Moritz Eggert – photo Katharina Dubno
I talk to German composer Moritz Eggert about his life, motivations and new CD Musica Viva 30, which has just been released on the NEOS record label.
Tell us something about your background.
I was born in Heidelberg and grew up there, in Mannheim and Frankfurt, the latter being where I spent my formative years. My mother is a photographer and my father (who I didn’t grow up with) was a writer. My background was certainly artistic, but music was not my primary focus, even though I remember clearly that I constantly created music in my head and could imagine the timbre and sound of instruments very precisely. I just didn’t think it was a special skill. I had a good piano education from an early age nevertheless, but not with the goal of actually becoming a musician. I was interested in all kinds of things – film, literature, art…I knew I wanted to become an artist, but I didn’t really know exactly what kind of artist until…
How did you start composing?
…I was asked by a school friend to be part of his band. It quickly became clear that I enjoyed composing music for that band. Then there were more bands, Jazz, Rock, Prog-Rock, and I suddenly found myself falling for music in general. I must have been 15 at that time, and suddenly I realized that I had gotten behind on piano technique compared to others my age. I wanted to play what I heard in my head, and that meant practice, practice, practice…I regularly skipped school to practice piano, which had not a good effect on my grades, obviously. But with the practice came a renewed interest in classical music, and the discovery of more unusual composers like Erik Satie and Charles Ives, which in turn led to my interest in contemporary music.
What was your first success as a composer?
My first composition teacher, Claus Kuehnl, supported me immensely when I started out. He asked me to write a large piece for his ensemble, which became a sprawling half-hour piece called “The 12 Strokes of the Sun-Dial”. This piece was far from perfect, but for me it was a big achievement as I suddenly realized “I can do it”. For the first time I felt like a “composer”, and the rush of being able to create anything that I wanted (at least on paper) was exhilarating. I remember not being able to sleep before the rehearsals – that’s how excited I was. The sound of that piece confused my Rock music friends, so I left those bands and turned to more challenging kinds of music that didn’t need a constant beat. As this experience was so liberating, it counts as a success for me. Later, pieces like the “Haemmerklavier”-cycle, “Neue Dichter Lieben” or my “Football Oratorio” were more important for my outward success, but I always think back on that “Sun-Dial” piece, even though it was never performed again.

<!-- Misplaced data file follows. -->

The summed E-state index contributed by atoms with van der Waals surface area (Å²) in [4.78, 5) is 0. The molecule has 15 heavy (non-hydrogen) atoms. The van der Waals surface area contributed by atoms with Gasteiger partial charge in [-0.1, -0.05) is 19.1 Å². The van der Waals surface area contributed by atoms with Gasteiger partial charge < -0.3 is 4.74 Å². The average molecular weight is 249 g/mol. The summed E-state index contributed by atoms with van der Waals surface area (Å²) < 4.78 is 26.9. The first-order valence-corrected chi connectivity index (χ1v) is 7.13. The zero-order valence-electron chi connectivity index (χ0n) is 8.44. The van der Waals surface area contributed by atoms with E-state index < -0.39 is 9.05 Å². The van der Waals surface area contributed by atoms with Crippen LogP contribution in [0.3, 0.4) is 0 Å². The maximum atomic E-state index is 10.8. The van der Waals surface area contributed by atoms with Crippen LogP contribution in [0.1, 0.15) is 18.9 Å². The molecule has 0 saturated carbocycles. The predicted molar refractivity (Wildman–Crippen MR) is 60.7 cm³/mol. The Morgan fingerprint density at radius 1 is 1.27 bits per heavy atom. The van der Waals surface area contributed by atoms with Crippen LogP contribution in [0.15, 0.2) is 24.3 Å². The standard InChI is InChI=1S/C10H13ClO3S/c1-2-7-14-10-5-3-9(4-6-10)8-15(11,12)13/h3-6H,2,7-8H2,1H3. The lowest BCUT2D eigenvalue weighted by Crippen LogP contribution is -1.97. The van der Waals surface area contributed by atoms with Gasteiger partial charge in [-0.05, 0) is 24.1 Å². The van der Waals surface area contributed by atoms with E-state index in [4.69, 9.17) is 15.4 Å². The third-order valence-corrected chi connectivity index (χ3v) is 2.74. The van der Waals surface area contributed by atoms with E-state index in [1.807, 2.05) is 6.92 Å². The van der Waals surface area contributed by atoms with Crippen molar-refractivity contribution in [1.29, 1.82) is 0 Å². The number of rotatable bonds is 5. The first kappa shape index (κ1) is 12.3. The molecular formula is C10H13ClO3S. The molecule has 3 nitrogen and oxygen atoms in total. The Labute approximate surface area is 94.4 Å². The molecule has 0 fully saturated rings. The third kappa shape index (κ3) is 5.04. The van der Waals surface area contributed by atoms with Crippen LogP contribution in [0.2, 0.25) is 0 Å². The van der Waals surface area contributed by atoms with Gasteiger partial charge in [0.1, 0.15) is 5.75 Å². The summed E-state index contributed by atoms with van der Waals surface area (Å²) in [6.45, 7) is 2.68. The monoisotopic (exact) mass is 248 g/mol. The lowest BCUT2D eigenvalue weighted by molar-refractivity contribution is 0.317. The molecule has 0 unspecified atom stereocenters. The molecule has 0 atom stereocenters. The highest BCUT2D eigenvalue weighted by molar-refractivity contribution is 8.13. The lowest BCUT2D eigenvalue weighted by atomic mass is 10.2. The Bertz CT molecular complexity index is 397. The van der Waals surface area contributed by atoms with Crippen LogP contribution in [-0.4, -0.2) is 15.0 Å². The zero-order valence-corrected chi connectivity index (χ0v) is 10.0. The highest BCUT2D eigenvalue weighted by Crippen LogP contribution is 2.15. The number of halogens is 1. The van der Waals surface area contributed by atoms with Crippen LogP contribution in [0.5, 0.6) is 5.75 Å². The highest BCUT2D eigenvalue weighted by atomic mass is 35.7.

Who or what has influenced your style?
There is a vast combination of music and composers that I love. For sheer crazy keyboard virtuosity, I was always a fan of Keith Emerson and Jerry Lee Lewis, but also of the unique style of somebody like Thelonious Monk. For freedom in thinking, I owe a lot to my late teacher, the great Wilhelm Killmayer. Erik Satie and Frank Zappa taught me humour. Hans Werner Henze and Wolfgang Rihm influenced me to discover my personal musical lyricism – they fascinated me more than “abstract” composers that prefer technique over content. John Cage’s philosophy, and the philosophy of Ferruccio Busoni has always guided me. Recently, the discussions with music philosopher Harry Lehmann have given me food for thought galore.
How did you get your first commission?
I guess you mean “paid” commission, which is always a big deal for starting composers. I did some stuff that was paid when I was young – a little film music here, some stage music there, but that were basically all for minute amounts of money. The first “real” commission I got were from Henze and the Munich Biennale, and for “Paul et Virginie”, a puppet opera. I was 25. Since then, I have been very lucky to have always had commissions, but for a long time I also composed many works just so that I could play them (for example “Haemmerklavier”).
Do you have particular techniques – ones you come back to again and again? Tell us a bit about them.